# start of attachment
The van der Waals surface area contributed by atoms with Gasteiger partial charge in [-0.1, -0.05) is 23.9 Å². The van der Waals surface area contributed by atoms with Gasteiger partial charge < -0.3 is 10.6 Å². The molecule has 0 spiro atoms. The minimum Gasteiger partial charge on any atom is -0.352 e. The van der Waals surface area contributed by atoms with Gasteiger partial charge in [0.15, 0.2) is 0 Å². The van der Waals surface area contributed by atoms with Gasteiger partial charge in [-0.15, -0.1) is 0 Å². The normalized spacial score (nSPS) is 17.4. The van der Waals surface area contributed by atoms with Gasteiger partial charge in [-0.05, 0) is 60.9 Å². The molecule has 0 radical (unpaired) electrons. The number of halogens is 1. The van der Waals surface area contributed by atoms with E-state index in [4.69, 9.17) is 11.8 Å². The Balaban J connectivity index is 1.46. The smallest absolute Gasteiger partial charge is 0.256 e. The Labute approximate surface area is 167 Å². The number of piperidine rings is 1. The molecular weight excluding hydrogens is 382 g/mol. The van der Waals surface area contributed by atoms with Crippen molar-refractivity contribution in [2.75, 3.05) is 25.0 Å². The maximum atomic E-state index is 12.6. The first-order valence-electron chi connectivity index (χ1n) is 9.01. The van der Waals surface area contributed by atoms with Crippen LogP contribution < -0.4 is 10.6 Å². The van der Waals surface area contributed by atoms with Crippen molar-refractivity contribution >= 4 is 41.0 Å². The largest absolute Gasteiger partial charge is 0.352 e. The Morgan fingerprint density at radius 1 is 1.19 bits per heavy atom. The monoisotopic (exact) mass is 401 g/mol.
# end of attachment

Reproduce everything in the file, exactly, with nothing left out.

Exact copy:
The van der Waals surface area contributed by atoms with Gasteiger partial charge in [-0.1, -0.05) is 23.9 Å². The van der Waals surface area contributed by atoms with Gasteiger partial charge < -0.3 is 10.6 Å². The molecule has 0 spiro atoms. The minimum Gasteiger partial charge on any atom is -0.352 e. The van der Waals surface area contributed by atoms with Gasteiger partial charge in [0.15, 0.2) is 0 Å². The van der Waals surface area contributed by atoms with Gasteiger partial charge in [-0.15, -0.1) is 0 Å². The normalized spacial score (nSPS) is 17.4. The van der Waals surface area contributed by atoms with Gasteiger partial charge in [-0.05, 0) is 60.9 Å². The molecule has 0 radical (unpaired) electrons. The number of halogens is 1. The van der Waals surface area contributed by atoms with E-state index in [4.69, 9.17) is 11.8 Å². The Balaban J connectivity index is 1.46. The smallest absolute Gasteiger partial charge is 0.256 e. The Labute approximate surface area is 167 Å². The number of piperidine rings is 1. The molecular weight excluding hydrogens is 382 g/mol. The van der Waals surface area contributed by atoms with Crippen molar-refractivity contribution in [2.75, 3.05) is 25.0 Å². The maximum atomic E-state index is 12.6. The first-order valence-electron chi connectivity index (χ1n) is 9.01. The van der Waals surface area contributed by atoms with Crippen LogP contribution < -0.4 is 10.6 Å². The van der Waals surface area contributed by atoms with Crippen molar-refractivity contribution >= 4 is 41.0 Å². The largest absolute Gasteiger partial charge is 0.352 e. The Morgan fingerprint density at radius 1 is 1.19 bits per heavy atom. The monoisotopic (exact) mass is 401 g/mol.